We’ve all heard of Venmo, the favorite money transfer app of bank-killing millennials. What really sets it apart from other payment apps are its widely used and appreciated social features. Friends and strangers are invited into your spending habits where they can silently judge you for how often you use ride shares and eat gelato.
It’s in this niche, money-centric social circle that Maya Hale’s career has flourished. The 20-year-old LA native, who can be found across all platforms as @venmomaya, is the first successful “influencer” on the app, and has made quite a splash in the last few months. Since her breakthrough in late 2018, Hale has amassed a tremendous following, currently sitting at a little over six million Venmo “friends,” and raking in around two million likes per transaction. The consistently high engagement rate with Hale’s profile has led to promotional work with Adidas, American Eagle, and Coach, among other clothing brands. She also promotes restaurants and bars by simply eating there and mentioning them in her Venmo feed. These transactions are supplemented by Hale’s Instagram — no posts, just story boomerangs — of her visiting these various places or wearing sponsored items. I contacted her manager and discussed getting an interview with Miss Hale while she was out in Dallas for an event. The manager agreed that this would be good for “expanding Maya’s brand,” and informed me that our meeting would take place in a coffee shop where Miss Hale could do a promotion deal.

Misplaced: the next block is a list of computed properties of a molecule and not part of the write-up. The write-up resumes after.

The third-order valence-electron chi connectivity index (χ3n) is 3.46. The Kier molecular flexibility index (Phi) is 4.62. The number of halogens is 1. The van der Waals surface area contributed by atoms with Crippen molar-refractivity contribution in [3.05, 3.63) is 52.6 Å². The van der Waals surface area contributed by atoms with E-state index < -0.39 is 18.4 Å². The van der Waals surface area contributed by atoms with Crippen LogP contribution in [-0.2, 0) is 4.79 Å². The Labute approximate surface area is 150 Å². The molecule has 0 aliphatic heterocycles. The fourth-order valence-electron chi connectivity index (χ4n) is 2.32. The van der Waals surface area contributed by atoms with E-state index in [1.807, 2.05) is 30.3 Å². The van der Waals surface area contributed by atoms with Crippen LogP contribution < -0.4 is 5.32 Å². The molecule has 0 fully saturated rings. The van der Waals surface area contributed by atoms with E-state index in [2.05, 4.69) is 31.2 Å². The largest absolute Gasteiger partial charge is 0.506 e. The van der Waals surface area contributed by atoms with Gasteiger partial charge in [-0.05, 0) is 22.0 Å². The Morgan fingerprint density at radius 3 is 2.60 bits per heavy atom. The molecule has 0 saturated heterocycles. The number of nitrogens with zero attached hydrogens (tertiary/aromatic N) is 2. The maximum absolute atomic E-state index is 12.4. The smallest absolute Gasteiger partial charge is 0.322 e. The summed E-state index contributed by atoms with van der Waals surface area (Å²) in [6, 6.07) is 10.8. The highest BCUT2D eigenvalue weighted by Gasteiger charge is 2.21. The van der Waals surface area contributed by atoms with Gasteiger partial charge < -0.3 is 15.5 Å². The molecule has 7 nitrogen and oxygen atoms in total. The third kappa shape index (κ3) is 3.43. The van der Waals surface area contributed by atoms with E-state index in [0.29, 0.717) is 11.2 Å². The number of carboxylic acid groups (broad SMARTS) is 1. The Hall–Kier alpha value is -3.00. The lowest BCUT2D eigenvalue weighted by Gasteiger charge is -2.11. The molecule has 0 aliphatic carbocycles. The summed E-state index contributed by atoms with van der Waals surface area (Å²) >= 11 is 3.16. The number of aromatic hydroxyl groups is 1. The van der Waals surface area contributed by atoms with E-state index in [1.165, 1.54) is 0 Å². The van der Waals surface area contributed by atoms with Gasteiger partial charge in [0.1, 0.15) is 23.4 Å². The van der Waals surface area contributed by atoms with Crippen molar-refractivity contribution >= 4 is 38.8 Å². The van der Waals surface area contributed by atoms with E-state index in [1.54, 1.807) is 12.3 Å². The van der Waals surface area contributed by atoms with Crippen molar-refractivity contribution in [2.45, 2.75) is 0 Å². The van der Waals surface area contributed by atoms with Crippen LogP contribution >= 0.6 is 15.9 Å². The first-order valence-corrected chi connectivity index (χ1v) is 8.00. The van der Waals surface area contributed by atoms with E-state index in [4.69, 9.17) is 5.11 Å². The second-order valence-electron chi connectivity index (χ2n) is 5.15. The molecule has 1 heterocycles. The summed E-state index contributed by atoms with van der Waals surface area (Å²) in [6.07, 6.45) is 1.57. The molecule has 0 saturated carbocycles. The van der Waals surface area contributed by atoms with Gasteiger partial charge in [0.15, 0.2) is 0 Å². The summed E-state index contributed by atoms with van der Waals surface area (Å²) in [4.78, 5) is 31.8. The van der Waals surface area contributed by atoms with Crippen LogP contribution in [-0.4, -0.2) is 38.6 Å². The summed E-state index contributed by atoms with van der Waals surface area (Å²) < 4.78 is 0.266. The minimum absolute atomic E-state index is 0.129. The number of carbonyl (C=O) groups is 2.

I arrived 15 minutes early and waited patiently at our table. Maya sauntered up to me 14 minutes later, her manager in tow. Her smile was warm enough, but she eyed my outfit with a not-so-well hidden distaste. With her high ponytail and boots, huge sweater, tiny handbag and dark reddish hair, Maya Hale looks like the lovechild of today’s Ariana Grande and 2009 Ariana Grande. She smiled at me through pink lipstick so bright I was tempted to shield my eyes. Her long, purple nails (no doubt from “nails day! ❤️💅” with Kim K. last week) wrapped around the iced coffee that the awestruck barista brought her. Maya wrinkled her nose and peeled the green plastic straw out of the lid, before replacing it with a monogrammed metal straw from her purse. Despite seeming polite and wide-eyed as we exchanged pleasantries, this woman gave off the energy of someone who knows they are a star.